If a Woodson claim is considered to be an intentional tort, it is governed by the one-year statute of limitations pursuant to N.C.G.S. *492§ 1-54(3) (1999) and dismissal was appropriate. On the other hand, if a Woodson claim is not an intentional tort, it is governed by the three-year statute of limitations pursuant to N.C.G.S. § 1-52(5) (1999) and dismissal was improperly granted. We hold that a claim pursuant to Woodson is governed by the one-year statute of limitations in N.C.G.S. § 1-54(3).
Our Supreme Court in Woodson held that “when an employer intentionally engages in misconduct knowing it is substantially certain to cause serious injury or death to employees and an employee is injured or killed by that misconduct, that employee, or the personal representative of the estate in case of death, may pursue a civil action against the employer. Such misconduct is tantamount to an intentional tort, and civil actions based thereon are not barred by the exclusivity provisions of the [Workers’ Compensation] Act.” Woodson, 329 N.C. at 340-41, 407 S.E.2d at 228. The Court acknowledged that the Workers’ Compensation Act (“Act”) seeks to balance the competing interests between employers and their employees and implements trade-offs by: (1) providing an injured employee certain and sure recovery without having to prove negligence or face affirmative defenses, and also (2) limiting the recovery available for compensable injuries and removing the employee’s right to pursue potentially larger damages awards in civil actions against the employer. Id. at 338, 407 S.E.2d at 227 (citing Pleasant v. Johnson, 312 N.C. 710, 712, 325 S.E.2d 244, 246-47 (1985)).
Our Supreme Court distinctly noted that in Pleasant the doctrine of “constructive intent” has been applied to willful and wanton conduct. Id. at 342, 407 S.E.2d at 229. “Constructive intent to injure may provide the mental state necessary for an intentional tort.” Pleasant, 312 N.C. at 715, 325 S.E.2d at 248. While willful and wanton misconduct is sufficient for holding a co-employee civilly liable, civil actions against employers require more aggravated conduct than willful and wanton in “keeping with the statutory workers’ compensation trade-offs.” Woodson, 329 N.C. at 342, 407 S.E.2d at 229. Substantial certainty is a higher threshold which “serv[es] as a deterrent to intentional wrongdoing and promoting safety in the workplace.” Id.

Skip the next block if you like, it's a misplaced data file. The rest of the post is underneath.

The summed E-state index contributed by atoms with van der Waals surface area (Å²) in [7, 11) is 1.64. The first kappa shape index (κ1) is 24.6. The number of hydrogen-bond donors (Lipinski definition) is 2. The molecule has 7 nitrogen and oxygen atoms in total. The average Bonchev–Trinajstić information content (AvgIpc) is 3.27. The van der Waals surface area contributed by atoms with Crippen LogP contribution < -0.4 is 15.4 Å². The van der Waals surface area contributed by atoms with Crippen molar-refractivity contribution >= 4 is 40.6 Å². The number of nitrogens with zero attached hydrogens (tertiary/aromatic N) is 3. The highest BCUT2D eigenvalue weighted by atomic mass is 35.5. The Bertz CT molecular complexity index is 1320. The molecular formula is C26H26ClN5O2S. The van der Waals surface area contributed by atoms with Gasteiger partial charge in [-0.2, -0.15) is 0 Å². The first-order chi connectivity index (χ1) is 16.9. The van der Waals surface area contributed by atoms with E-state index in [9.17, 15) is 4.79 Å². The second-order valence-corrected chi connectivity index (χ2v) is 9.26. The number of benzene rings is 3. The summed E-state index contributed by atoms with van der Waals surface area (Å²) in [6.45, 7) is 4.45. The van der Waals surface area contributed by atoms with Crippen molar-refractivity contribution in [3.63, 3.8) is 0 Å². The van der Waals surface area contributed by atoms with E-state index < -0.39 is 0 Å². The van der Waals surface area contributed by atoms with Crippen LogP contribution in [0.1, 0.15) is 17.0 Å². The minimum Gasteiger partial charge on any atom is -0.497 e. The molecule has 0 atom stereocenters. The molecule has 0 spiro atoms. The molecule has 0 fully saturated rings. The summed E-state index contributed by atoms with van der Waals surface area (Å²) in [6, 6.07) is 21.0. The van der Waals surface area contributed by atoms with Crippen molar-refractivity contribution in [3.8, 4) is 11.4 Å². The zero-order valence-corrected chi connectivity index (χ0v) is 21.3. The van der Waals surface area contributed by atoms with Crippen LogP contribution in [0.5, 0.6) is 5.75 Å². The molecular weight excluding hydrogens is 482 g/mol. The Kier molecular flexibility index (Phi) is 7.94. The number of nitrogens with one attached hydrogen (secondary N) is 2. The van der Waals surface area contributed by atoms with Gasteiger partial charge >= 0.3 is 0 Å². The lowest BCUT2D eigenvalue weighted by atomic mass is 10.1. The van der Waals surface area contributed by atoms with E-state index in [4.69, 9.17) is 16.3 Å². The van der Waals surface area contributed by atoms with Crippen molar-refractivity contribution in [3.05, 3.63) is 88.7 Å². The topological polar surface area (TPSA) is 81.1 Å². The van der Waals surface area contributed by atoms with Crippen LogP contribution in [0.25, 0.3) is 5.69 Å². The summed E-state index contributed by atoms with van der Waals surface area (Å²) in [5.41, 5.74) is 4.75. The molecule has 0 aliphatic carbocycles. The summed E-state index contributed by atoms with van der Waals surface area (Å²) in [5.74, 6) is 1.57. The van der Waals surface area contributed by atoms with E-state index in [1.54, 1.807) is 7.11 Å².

In adopting the substantial certainty standard, our Supreme Court cited cases from Louisiana, Michigan, Ohio, and South Dakota. Id. at 342-43, 407 S.E.2d at 229-30. We turn to these jurisdictions for their treatment of such claims.
*493The workers’ compensation statutes in Ohio provides that an action for an employment intentional tort shall be brought within one year of the date on which the employee knew or through exercise of reasonable diligence should have known of the injury, condition or disease. See Christian v. The Scotts Co., 710 N.E.2d 1182, 1184 (Ohio App. 1998) (citing R.C. 2305.112(A)). South Dakota has held that “[wjorker’s [sic] compensation is the exclusive remedy for all on-the-job injuries to workers except those injuries intentionally inflicted by the employer. Under the intentional tort exception, workers may bring suit against their employers at common law only ‘when an ordinary, reasonable, prudent person would believe an injury was substantially certain to result from [the employer’s] conduct.’ ” Jensen v. Sport Bowl, Inc., 469 N.W.2d 370, 371 (S.D. 1991) (citing VerBouwens v. Hamm Wood Products, 334 N.W.2d 874, 876 (S.D. 1983) (emphasis in original)).
The legislature in Michigan has by statute rejected the “substantially certain” test announced in Beauchamp v. Dow Chemical Co., 398 N.W.2d 882 (1986), and adopted a more rigorous “true intentional tort” standard as the proper test for determining the presence of an intentional tort to overcome the exclusivity of their workers’ compensation provisions. See Gray v. Morley, 596 N.W.2d 922, 924 (Mich. 1999). The Louisiana Supreme Court has held that “intentional act” as used in their statute means the same as intentional tort, stating that “intent” means that the person either: “ ‘(1) consciously desires the physical result of his act, whatever the likelihood of that result happening from his conduct; or (2) knows that that result is substantially certain to follow from his conduct, whatever his desire may be as to that result.’ ” McCool v. Beauregard Memorial Hosp., — So.2d-, -(La. App. Apr. 3, 2002) (No. 01-1679) (quoting Bazley v. Tortorich, 397 So.2d 475, 481 (La. 1981)).